Wirecard collapse brings EU fintech rules into sharper focus

The headquarters of Wirecard AG, an independent provider of outsourcing and white label solutions for electronic payment transactions is seen in Aschheim near Munich, Germany April 25, 2019. REUTERS/Michael Dalder

The collapse of German payments firm Wirecard has become a focal point for an overhaul of how the European Union regulates the finance industry as it evolves away from traditional banks towards fintech companies, its financial services chief said.

Wirecard’s implosion to leave a $2.1 billion hole in its books came more than a decade after the first allegations of fraud by some investors and journalists.

As a financial technology company, albeit one that owned a bank, Wirecard was long considered as being in a grey area when it came to traditional bank supervision.

“We will assess how to improve the relevant EU rules so these kinds of cases can be detected,” Valdis Dombrovskis told reporters, adding that the review is set to end after the summer.

It will look at whether changes are needed to the bloc’s rules on transparency requirements for listed companies, accounting norms and existing regulation aimed at stamping out market abuses, he said.

Wirecard seems not to have provided reliable and trustful information to investors and therefore was in breach of current rules, Dombrovskis said.

But there was also a need to examine supervision by regulators, and not just the rules themselves, he said.

Germany’s financial supervisor BaFin and the accounting watchdog – the privately-owned Financial Reporting Enforcement Panel (FREP) have come under scrutiny in the wake of Wirecard’s collapse. BaFin and FREP supervised Wirecard.

Wirecard was a hybrid company that processed electronic payments and also owned a bank, leaving regulators at odds over how it should be supervised.

Lessons from Wirecard could also be applied to the bloc’s work on how to supervise “critical third party” providers such as tech-related companies, Dombrovskis said.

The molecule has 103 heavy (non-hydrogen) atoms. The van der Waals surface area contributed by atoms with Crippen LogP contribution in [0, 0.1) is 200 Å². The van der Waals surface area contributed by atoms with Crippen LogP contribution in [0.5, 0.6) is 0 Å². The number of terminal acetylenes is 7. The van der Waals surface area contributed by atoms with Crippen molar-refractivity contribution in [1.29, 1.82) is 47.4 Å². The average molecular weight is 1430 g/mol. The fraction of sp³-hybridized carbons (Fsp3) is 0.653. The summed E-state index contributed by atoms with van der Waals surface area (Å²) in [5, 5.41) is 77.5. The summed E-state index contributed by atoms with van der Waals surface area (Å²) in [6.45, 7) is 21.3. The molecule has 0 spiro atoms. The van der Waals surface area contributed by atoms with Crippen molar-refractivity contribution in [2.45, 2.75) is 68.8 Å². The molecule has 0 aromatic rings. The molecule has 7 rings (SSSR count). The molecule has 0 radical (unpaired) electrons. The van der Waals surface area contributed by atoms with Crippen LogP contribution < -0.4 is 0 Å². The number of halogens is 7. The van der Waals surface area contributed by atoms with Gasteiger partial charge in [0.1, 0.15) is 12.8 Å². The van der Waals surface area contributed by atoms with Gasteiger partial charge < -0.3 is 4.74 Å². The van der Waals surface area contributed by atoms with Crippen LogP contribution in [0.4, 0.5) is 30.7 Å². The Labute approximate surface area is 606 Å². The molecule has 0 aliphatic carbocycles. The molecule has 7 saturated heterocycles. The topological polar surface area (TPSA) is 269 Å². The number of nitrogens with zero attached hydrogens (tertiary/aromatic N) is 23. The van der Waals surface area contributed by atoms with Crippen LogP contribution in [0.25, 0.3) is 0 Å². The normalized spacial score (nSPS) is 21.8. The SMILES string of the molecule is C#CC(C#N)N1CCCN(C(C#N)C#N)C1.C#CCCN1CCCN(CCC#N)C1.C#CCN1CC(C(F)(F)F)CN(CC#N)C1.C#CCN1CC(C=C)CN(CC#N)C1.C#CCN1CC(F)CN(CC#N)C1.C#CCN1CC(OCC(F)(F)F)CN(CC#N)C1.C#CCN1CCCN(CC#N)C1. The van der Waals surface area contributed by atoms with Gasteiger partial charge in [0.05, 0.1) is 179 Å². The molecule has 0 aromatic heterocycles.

The Commission had launched a public consultation on its digital finance strategy, though it was unclear if the German company would have come under this criteria.

The strategy looks at how the same risks, whether from a technology or a financial company, should be regulated and supervised in the same way.

Reuters

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In Singapore, we are looking to double our reporting team by this year-end to comprehensively cover the fast-moving world of funded startups and VC, PE & M&A deals. We want reporters who can tell our readers what is really happening in these sectors and why it matters to markets, companies and consumers. The ability to write precisely and urgently is crucial for these roles. Ideal candidates must have to ability to work in a collaborative, dynamic, and fast-changing environment. We want our new hires to be digitally savvy and ready to experiment with new forms of storytelling. Most importantly, we are looking for hard-hitting reporters who work well in a team. Collaboration and collegiality are a must.

Following vacancies can be applied for (only in Singapore).

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  • A reporter to track companies/startups that have raised private capital, and have the potential to become unicorns. SEA currently has over 40 companies with a valuation of over $100 million and under $1 billion.
  • A reporter who can get behind the scenes and reveal how funding rounds are put together, or why they’ve failed to materialise. She/he in this role will largely focus on long-format stories. 
  • A journalist to track special situations funds, distressed debt and private credit (from the PE angle) across Asia.